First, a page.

Sept. 2006 - Update on the Thread Project
I've been told that the cloths are hung at St. Paul's Chapel where they will remain until November 30th. People who have seen the cloths have described the panels as beautiful, awesome, and inspiring. I can't wait to see them for myself. I've recently learned that Good Morning America will be broadcasting from St. Paul's Chapel on the morning of 9/11 because St. Paul's was so instrumental in the 9/11 story. I have no way of knowing if GMA will show the cloths or mention the Project, but I thought you might want to tune in just in case.
Also, Good Housekeeping will be publishing an article about the Project in their Real Lives section of their November issue. As always, I encourage you to sign up on the web site, if you haven't already, http://www.threadproject.com/asp/follow.asp to be kept up to date on our news. The City Gallery exhibit in Charleston will run from September 15 to October 28, 2007. My focus this year will be on finding permanent homes for the cloths; hopefully, places that have a global outreach where the cloths can be used to teach about diversity, tolerance and compassionate community.
Blessings to each of you for the contribution of your looms and your hearts to this Project.
Terry Helwig, Founder
July 2005 - Specific instructions to WSSA members wanting to participate in this
project will be sent via e-mail. Write Marie
Instructions for One World, One Cloth panels. For more
information, go to http://www.threadproject.com/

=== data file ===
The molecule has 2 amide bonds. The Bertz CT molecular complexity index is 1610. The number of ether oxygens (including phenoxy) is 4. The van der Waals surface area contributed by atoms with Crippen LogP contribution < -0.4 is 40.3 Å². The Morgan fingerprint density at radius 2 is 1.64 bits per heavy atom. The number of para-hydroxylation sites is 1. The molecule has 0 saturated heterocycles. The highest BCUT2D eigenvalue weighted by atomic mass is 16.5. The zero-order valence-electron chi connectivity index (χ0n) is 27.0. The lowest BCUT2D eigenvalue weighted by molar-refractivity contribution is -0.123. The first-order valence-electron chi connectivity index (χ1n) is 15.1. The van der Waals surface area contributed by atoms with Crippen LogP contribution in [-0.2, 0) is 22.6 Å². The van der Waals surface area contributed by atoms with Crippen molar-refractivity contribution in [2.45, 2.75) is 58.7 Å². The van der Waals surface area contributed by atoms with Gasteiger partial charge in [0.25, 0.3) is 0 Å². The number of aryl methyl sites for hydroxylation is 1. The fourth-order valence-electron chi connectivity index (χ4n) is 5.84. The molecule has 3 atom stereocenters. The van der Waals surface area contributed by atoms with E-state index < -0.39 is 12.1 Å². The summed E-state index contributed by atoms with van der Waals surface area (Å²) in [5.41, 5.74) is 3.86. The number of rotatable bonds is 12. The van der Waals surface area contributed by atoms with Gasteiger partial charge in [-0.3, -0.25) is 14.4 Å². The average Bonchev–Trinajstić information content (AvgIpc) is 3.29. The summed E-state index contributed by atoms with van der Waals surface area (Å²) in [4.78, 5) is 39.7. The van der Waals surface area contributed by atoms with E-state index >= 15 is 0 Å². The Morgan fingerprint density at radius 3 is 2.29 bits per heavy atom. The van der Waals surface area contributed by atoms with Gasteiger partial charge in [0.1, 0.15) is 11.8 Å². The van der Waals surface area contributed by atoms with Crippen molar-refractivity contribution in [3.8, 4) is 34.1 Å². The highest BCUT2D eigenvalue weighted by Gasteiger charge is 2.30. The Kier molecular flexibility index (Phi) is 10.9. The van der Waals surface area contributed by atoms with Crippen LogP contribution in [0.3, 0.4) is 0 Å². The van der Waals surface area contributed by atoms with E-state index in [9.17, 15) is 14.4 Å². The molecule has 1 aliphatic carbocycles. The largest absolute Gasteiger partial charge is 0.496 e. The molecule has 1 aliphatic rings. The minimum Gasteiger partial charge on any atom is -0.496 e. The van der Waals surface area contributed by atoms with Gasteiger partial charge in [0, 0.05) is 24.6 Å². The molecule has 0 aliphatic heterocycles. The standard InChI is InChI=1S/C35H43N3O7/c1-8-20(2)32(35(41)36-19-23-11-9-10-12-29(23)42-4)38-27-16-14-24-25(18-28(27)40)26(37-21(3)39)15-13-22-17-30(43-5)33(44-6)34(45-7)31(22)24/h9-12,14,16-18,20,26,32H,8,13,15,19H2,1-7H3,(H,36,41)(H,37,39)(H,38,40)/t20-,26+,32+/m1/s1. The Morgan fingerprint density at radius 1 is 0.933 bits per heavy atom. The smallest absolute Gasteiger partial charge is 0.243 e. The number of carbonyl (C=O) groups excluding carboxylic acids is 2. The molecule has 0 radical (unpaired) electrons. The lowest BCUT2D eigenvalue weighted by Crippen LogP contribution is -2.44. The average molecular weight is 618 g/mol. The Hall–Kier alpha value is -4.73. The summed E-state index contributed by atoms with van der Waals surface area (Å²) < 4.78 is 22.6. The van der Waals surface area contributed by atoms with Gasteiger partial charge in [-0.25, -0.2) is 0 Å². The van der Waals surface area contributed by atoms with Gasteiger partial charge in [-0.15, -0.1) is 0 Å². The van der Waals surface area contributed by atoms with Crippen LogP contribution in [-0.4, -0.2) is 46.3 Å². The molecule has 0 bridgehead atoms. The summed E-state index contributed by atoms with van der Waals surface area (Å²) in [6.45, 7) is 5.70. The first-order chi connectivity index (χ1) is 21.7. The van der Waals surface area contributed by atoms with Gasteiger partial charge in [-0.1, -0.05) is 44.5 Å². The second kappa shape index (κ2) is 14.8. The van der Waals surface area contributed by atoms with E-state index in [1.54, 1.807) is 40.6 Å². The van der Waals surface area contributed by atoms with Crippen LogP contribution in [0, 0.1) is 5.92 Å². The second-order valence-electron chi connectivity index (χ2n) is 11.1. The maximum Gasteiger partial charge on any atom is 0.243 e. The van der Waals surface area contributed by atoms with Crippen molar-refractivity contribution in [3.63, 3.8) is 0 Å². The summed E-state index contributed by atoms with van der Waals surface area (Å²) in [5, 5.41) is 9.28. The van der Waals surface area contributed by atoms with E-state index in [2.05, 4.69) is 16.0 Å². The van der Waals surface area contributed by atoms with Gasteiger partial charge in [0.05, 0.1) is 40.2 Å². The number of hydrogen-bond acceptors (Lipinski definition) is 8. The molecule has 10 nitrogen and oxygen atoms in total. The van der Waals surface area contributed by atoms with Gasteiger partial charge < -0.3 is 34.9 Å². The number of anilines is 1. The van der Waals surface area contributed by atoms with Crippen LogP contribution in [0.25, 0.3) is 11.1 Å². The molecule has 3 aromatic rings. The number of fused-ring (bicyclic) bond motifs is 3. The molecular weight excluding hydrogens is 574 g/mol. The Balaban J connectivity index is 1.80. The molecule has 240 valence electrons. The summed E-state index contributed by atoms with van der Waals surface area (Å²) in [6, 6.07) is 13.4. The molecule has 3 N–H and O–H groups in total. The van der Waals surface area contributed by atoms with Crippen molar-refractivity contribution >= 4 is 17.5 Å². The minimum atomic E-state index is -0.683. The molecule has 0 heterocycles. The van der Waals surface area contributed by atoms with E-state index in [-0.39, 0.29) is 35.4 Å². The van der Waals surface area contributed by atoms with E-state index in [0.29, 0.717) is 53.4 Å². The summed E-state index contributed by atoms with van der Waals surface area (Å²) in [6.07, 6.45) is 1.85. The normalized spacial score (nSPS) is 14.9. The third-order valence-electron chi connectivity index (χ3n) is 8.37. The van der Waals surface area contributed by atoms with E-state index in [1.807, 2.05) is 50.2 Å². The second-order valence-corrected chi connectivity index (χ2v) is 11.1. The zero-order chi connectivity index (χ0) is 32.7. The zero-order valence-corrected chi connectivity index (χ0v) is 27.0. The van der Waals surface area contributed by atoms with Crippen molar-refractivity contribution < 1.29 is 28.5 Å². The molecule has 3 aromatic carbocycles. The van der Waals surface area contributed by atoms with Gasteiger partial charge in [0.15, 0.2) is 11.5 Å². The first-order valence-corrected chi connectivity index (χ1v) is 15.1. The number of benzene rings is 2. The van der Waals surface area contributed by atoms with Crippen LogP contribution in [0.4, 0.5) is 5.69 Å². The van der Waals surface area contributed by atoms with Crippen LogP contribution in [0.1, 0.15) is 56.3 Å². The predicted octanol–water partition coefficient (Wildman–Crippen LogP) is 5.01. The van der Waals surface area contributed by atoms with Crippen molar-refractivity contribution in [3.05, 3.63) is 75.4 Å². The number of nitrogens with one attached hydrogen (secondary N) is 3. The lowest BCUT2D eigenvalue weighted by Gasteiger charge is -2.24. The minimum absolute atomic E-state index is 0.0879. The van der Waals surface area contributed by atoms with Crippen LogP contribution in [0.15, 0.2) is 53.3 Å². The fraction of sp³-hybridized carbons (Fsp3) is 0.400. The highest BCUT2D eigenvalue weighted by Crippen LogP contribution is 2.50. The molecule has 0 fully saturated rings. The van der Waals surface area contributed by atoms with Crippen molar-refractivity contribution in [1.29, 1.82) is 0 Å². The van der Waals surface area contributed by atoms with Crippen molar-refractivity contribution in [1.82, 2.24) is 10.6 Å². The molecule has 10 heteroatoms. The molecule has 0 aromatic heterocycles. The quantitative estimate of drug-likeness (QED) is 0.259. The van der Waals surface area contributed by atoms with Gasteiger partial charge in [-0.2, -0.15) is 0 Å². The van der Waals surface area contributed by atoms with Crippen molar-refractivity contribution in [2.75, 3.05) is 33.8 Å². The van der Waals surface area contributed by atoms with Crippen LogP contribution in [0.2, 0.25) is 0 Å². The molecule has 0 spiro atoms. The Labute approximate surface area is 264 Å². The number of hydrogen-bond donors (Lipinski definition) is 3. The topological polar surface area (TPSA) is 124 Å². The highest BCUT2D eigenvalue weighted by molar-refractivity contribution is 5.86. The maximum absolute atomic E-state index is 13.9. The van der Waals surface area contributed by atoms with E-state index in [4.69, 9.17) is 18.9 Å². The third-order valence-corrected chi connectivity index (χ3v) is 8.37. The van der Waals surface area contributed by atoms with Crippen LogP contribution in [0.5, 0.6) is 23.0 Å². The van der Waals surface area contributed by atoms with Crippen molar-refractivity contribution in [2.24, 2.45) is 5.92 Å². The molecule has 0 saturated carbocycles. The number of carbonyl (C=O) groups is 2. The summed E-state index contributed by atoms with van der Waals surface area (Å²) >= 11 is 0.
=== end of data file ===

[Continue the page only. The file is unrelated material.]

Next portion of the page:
To give the panels continuity when they are joined together
we are suggesting the following specifications.
- 16 ends per inch
- 24 inch loom (width in reed)
- Plain weave
- Weft is often thick and knotty, a stick shuttle works
- Finish top and bottom with a twining technique* so
cloth will not unravel
- Weave the first 8 inches of the panel in solid warp
thread before using the multi-colored weft. (This will become the top
of the cloth where rod pockets will be sewn on.)
- Finished length is to be 70 inches without the fringe
but includes the 8" of solid color (Since the weft thread is thick,
it takes up more warp thread; if the loom is warped with 4 yds, this
should be enough) Error on the side of being too long rather than too
- It is fine to pull SOME of the many knots in the weft
thread through for interest & design
- Some weavers have woven beads into the panels or added
them to the fringe which is fine
- Don't worry about knots and threads hanging out at
the SELVAGE-they create an interesting focal point when the cloth is
- Leave at least a foot or more of fringe at the end
of the cloth. You may leave the fringe as is, or tie it in any manner
Optional: After the loom is warped:
- gather a group of family and/or friends to mark the
beginning of the weaving ask family and friends to tie on a thread and
say something about their thread and/or their hope for the future
- invite each person present to weave a few rows of
cloth, sign their name and write something about their thread. (Their
names and comments will be added to a Project Notebook.)
- In times past, cloths were woven as prayers for individuals,
family and community. It was believed the cloths, made with deep intention,
helped to materialize the desired blessings. For this reason, each weaver
is being asked to hold the intention of world harmony and tolerance
while weaving the cloth.
- You're invited to write a page about your experience
of weaving the cloth, i.e. thoughts, something that happened, what someone
said while weaving the cloth or tying on a thread. These pages are being
added to the Project Notebook. Should there ever be a book about the
project, portions might be included in a published book.
- If possible, try to have people sign their names and
where they are from when they tie on. I keep that information in a project
notebook. It's not necessary, but it does create a record of the incredible
diversity of the cloth. I also am trying to keep track of how many countries
are represented in the cloth.